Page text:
Hidden Environmental Pitfalls of Foreclosed Residential Properties
Buyers of foreclosed residential properties in California are often legal entities such as lenders and investment groups whose main goal is to prepare the foreclosed property for resale. Upon taking possession, these entities often encounter materials left behind-some of which are hazardous waste. Because entity owners do not enjoy the same homeowner exemptions for handling household hazardous waste that individuals do for their own homes, they have to tread carefully so that they comply with the applicable rules or they could be held responsible for substantial fines.
The hidden pitfall for the entity owner is that it is the responsibility of the new owner to determine whether household chemicals and materials (such as electronics and batteries), left by former residents, are waste. If the wastes are hazardous waste then the new owner becomes the hazardous waste generator, which is legally defined as the person whose act or process first causes a hazardous waste to become subject to regulation (Cal. Code Regs., title 22, 66260.10).
Hazardous waste must be handled according to the requirements of the California Health & Safety Code. These requirements are easy to violate. For example, hazardous waste regulations do not allow the mixing of incompatible wastes (such as those which could produce heat or pressure, fire or explosion, violent reaction, flammable gasses, etc.), or placing wastes into incompatible containers. Further, disposal of hazardous waste into the trash, a municipal landfill, down the drain, or any other unauthorized point is illegal.
The illegal disposal of hazardous waste is a crime and anyone who illegally disposes of a hazardous waste may be subject to fines of up to $25,000 (per day, per incident) and/or imprisonment (Health & Safety. Code, 25189 - 25196). Finally, if hazardous waste is released into the environment due to being mishandled anywhere along the way, from generation to disposal, all who handled them are liable for the costs of cleanup, as well as penalties.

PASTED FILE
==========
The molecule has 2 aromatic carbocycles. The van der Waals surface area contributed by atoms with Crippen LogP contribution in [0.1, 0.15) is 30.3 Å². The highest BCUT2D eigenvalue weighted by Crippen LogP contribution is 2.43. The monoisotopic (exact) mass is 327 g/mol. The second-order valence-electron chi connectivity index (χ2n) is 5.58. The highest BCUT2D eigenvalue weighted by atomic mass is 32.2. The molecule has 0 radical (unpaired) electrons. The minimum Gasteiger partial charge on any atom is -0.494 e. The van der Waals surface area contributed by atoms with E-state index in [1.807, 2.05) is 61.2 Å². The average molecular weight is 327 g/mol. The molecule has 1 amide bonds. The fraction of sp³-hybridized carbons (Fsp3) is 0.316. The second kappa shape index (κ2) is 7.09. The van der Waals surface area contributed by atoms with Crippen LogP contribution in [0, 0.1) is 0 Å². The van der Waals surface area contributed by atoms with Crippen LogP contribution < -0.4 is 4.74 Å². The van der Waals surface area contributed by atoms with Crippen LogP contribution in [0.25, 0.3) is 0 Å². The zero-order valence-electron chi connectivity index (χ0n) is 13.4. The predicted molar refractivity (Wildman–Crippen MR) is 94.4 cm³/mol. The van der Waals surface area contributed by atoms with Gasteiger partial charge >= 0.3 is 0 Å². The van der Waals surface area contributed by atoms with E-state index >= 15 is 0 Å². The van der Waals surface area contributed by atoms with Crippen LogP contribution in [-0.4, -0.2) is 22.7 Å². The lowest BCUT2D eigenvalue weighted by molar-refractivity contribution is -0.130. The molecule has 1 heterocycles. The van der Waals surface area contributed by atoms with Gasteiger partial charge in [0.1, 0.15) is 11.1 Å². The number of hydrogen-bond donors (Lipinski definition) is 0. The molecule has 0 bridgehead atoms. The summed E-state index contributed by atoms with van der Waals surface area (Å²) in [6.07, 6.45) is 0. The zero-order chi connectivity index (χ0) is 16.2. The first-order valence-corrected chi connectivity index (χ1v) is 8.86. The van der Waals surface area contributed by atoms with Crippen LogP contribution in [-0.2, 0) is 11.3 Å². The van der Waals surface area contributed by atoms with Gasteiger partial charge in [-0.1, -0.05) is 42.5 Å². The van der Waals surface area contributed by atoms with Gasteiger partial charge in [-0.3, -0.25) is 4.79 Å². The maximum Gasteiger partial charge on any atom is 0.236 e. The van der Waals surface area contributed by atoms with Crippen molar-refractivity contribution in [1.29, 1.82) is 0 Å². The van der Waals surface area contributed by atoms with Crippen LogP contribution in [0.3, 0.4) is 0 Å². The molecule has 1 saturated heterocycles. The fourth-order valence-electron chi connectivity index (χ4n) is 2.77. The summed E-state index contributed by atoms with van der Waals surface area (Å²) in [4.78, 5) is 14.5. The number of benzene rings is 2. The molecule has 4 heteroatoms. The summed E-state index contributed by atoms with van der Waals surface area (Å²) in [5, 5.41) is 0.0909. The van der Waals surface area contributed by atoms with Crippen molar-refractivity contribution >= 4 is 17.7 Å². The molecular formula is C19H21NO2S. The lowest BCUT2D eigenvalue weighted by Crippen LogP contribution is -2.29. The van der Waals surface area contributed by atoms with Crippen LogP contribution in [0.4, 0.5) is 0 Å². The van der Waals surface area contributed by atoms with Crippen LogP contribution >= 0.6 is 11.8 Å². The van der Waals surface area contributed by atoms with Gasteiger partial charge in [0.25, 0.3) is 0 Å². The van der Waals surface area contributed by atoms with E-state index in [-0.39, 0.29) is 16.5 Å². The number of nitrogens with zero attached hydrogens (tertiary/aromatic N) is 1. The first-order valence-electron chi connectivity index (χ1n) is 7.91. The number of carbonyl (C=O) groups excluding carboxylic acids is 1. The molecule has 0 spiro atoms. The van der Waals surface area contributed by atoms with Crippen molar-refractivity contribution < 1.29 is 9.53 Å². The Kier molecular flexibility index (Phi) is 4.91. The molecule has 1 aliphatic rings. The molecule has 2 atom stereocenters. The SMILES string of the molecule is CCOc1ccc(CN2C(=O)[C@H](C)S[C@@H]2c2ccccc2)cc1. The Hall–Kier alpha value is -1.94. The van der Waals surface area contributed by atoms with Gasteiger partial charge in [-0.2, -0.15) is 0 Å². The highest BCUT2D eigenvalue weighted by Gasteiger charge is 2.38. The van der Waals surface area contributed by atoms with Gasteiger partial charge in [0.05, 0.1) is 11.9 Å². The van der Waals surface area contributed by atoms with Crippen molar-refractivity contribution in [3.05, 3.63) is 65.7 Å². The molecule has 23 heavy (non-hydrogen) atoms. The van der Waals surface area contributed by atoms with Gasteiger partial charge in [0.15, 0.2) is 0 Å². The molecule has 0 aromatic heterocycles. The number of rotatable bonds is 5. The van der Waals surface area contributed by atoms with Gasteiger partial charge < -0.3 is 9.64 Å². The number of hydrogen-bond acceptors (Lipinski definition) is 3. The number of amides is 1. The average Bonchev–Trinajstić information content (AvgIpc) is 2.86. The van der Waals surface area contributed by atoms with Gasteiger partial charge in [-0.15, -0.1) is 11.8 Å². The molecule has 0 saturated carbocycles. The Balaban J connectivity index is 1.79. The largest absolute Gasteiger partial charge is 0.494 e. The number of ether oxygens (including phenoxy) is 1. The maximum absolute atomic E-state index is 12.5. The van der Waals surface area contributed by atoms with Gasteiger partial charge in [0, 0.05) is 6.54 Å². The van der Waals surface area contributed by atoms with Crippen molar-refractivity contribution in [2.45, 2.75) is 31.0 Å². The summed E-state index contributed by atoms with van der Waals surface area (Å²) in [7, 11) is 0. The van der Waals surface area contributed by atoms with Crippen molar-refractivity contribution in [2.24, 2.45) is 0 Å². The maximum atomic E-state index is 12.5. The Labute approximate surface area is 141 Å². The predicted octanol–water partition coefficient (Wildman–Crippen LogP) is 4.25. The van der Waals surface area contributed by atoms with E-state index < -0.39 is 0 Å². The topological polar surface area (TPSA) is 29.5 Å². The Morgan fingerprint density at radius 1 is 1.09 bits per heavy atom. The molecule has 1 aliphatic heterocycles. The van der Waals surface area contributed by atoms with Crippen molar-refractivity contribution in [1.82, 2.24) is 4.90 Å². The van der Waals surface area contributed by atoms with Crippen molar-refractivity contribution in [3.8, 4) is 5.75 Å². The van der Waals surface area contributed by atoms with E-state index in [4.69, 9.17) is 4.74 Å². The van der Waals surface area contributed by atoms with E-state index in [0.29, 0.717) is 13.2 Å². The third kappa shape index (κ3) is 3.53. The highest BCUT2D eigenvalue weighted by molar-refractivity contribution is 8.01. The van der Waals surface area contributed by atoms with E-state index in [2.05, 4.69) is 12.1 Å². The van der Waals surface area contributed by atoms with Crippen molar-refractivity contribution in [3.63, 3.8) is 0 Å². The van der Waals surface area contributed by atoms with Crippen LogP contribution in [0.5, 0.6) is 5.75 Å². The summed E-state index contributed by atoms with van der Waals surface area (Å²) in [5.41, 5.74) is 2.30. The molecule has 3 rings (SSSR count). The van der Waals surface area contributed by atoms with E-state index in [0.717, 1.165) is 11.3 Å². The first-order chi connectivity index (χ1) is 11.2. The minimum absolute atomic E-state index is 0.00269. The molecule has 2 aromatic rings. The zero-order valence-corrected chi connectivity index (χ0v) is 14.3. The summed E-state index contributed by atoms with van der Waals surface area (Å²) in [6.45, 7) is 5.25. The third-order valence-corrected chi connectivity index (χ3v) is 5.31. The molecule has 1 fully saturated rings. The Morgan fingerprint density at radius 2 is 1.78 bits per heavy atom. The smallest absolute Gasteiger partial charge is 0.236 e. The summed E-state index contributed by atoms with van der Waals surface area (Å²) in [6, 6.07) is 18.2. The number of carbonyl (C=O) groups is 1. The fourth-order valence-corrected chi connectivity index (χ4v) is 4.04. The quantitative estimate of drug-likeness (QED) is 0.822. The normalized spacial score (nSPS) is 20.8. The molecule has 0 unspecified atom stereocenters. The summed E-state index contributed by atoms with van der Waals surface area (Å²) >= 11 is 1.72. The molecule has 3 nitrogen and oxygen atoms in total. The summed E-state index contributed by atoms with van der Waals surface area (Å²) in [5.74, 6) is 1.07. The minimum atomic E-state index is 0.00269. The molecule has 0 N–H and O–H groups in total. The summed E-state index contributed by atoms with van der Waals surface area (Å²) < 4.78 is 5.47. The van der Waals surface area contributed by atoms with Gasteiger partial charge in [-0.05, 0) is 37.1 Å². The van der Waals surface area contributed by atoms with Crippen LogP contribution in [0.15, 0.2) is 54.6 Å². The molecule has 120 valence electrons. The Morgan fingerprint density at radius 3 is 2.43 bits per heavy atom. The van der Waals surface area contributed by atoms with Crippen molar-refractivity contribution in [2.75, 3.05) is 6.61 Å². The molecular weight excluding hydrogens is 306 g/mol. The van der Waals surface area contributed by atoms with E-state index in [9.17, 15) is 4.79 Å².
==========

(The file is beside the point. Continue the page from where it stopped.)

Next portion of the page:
There are legal options for managing materials and hazardous wastes. The primary options for entities are:Option 1- Use the materials for their intended purpose.
Many of the common household chemicals left by prior property owners may still be usable for their intended purpose. Any material that is used by others for its intended purpose does not constitute a waste. This option will generally be much more cost effective than managing the materials as wastes. However, materials may not be accumulated or stored in lieu of disposal. (Health and Safety Code 25143.2(b)(2)). This rule makes option 1 difficult to execute.Option 2 Qualifying as a CESQG
In some cases, businesses may qualify to be a Conditionally Exempt Small Quantity Generator (CESQG) if they generate no more than 100 kilograms of hazardous waste, or 1 kilogram of extremely hazardous waste, in a calendar month, at each site (Health and Safety Code 25218.1, 40 C.F.R. 261.5). Although an EPA ID number is still required, CESQGs may self-transport hazardous waste to a nearby household hazardous waste collection facility without being a registered hazardous waste transporter, or using a hazardous waste manifest, as long the household hazardous waste facility allows it. The total amount that can be transported cannot exceed 100 kilograms (approximately 27 gallons liquid or a total dry weight of 220 pounds), or 1 kilogram of extremely hazardous waste, per month. Importantly, prior to each transport the entity must first contact the local household hazardous waste collection facility for any restrictions it may have in place, to verify acceptance of the waste, and identify weight limitations.Option 3 Disposal using a registered hazardous waste transporter
Normally, hazardous wastes must be transported by a registered hazardous waste transporter using a uniform hazardous waste manifest, under an EPA ID number, and taken to an authorized treatment, storage, and disposal facility. Generators must have an EPA ID Number specific to the address at which the hazardous waste is generated. For entities this is frequently the best option, the problem is most entities do not recognize the need to do this for household hazardous waste. It can also be administratively burdensome if the entity is active in acquiring and selling multiple properties.
Finally, it bears mentioning that electronic waste is regulated as "Universal Waste". These include electronic devices, fluorescent lamps and light bulbs, aerosol cans, and alkaline batteries, which are hazardous wastes with reduced management standards, and may be handled without an EPA ID Number. If an entity is a Conditionally Exempt Small Quantity Universal Waste Generator (CESQUWG) for the property, the Universal Wastes may be transported to any other Universal Waste handler including a household hazardous waste collection facility (if they will accept it), or to an authorized treatment, storage, or disposal facility. Again, it is important for the foreclosing entity to recognize the issue so they comply with the law.